Suggested Changes for Wireless Emergency Alerts

WEAA recent study conducted for the U.S Department of Homeland Security by the National Consortium for the Study of Terrorism and Responses to Terrorism (START) has suggested some fundamental changes to the Wireless Emergency Alert (WEA).

Primarily, WEA messages need to be longer suggests the study. Currently WEA messages only offer 90 characters and do not allow a URL to be included. START recommends consideration of adding URLs to WEA messages to direct recipients to websites for additional information.

WEA messages could potentially be more effective if the information is given in a different order. Currently, WEA messages must provide information in the following order: hazard, location, time, guidance and source. START suggests an alternative order: source, guidance, hazard, location and time, to improve likelihood of action taken in response to the message.

Read more:

http://www.emergencymgmt.com/emergency-blogs/alerts/Comprehensive-Study-on-Wireless-Emergency-Alerts.html

Landlines Preferred by American Workers

According to a recent survey conducted by the Pew Research Center, landline phones rate higher in importance than mobile phones to American workers.

Pew Research Center survey35% of American workers describe landline phones as “very important” compared to 24% for cell phones and smartphones. By comparison, 61% of workers rated email as “very important” to their job.

Different demographic groups within the survey rated cell and smartphones higher, such as working adults from households with incomes of $50,000 or greater who were more likely than those in lower income households to rate mobile phones as “very important” (28% v. 15%). As another example, men are almost twice as likely as women to say cell and smartphones are “very important” for doing their job (30% v. 17%).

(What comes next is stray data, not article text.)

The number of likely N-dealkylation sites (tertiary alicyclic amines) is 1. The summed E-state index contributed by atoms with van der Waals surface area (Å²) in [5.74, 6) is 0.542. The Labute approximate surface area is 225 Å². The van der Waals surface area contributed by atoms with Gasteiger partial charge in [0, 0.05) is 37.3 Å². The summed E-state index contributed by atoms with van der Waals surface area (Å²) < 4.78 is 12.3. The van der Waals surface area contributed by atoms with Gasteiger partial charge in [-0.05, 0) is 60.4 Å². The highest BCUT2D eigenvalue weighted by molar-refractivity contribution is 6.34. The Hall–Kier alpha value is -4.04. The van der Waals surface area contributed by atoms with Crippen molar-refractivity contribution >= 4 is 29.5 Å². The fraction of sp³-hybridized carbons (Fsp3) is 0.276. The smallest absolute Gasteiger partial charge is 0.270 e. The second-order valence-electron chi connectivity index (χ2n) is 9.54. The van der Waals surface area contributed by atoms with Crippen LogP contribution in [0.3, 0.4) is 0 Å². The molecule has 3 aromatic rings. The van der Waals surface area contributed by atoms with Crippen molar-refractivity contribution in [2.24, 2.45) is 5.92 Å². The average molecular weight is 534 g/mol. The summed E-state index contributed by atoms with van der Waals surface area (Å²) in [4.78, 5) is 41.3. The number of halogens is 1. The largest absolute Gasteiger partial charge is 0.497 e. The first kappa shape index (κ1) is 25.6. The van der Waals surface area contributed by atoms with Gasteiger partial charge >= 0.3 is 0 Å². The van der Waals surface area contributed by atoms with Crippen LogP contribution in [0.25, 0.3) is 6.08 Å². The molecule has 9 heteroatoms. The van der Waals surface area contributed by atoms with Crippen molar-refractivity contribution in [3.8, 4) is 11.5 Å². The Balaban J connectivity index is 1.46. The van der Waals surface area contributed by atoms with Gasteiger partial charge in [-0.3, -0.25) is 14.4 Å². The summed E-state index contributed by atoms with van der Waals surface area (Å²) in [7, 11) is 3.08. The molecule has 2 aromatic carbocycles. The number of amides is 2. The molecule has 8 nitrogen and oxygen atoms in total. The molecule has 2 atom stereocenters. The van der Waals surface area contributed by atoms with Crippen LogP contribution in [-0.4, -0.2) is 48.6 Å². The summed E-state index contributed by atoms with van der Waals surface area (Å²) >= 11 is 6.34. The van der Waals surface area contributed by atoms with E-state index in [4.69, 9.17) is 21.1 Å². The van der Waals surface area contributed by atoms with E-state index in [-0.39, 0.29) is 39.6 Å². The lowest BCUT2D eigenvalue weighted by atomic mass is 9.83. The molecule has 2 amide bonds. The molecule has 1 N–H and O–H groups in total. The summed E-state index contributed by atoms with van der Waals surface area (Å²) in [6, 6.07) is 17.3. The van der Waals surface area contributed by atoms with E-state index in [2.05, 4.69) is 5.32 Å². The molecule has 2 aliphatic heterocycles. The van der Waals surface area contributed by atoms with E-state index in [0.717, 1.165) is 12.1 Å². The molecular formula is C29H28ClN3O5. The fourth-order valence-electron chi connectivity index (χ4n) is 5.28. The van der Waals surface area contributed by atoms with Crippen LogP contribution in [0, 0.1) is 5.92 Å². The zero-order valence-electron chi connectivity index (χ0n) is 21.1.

Read more:

http://www.pewinternet.org/2014/12/30/email-and-the-internet-are-the-dominant-technological-tools-in-american-workplaces/

Hashtag Standards

Twitter birdThe United Nations Office for the Coordination of Humanitarian Affairs recently released a handbook outlining best practices for using hashtags. For those not familiar with the term “hashtag,” it is a word or phrase in a Twitter post marked with the “#” symbol to denote messages of a particular topic.

Hashtag Standards for Emergencies encourages the standardization of social media hashtags during crisis situations to help integrate big-crisis data into emergency response.

The report concludes that Twitter has “the potential to supplement traditional information gathering and response reporting during large-scale emergencies.”

Download the document here: https://docs.unocha.org/sites/dms/Documents/TB%20012_Hashtag%20Standards.pdf

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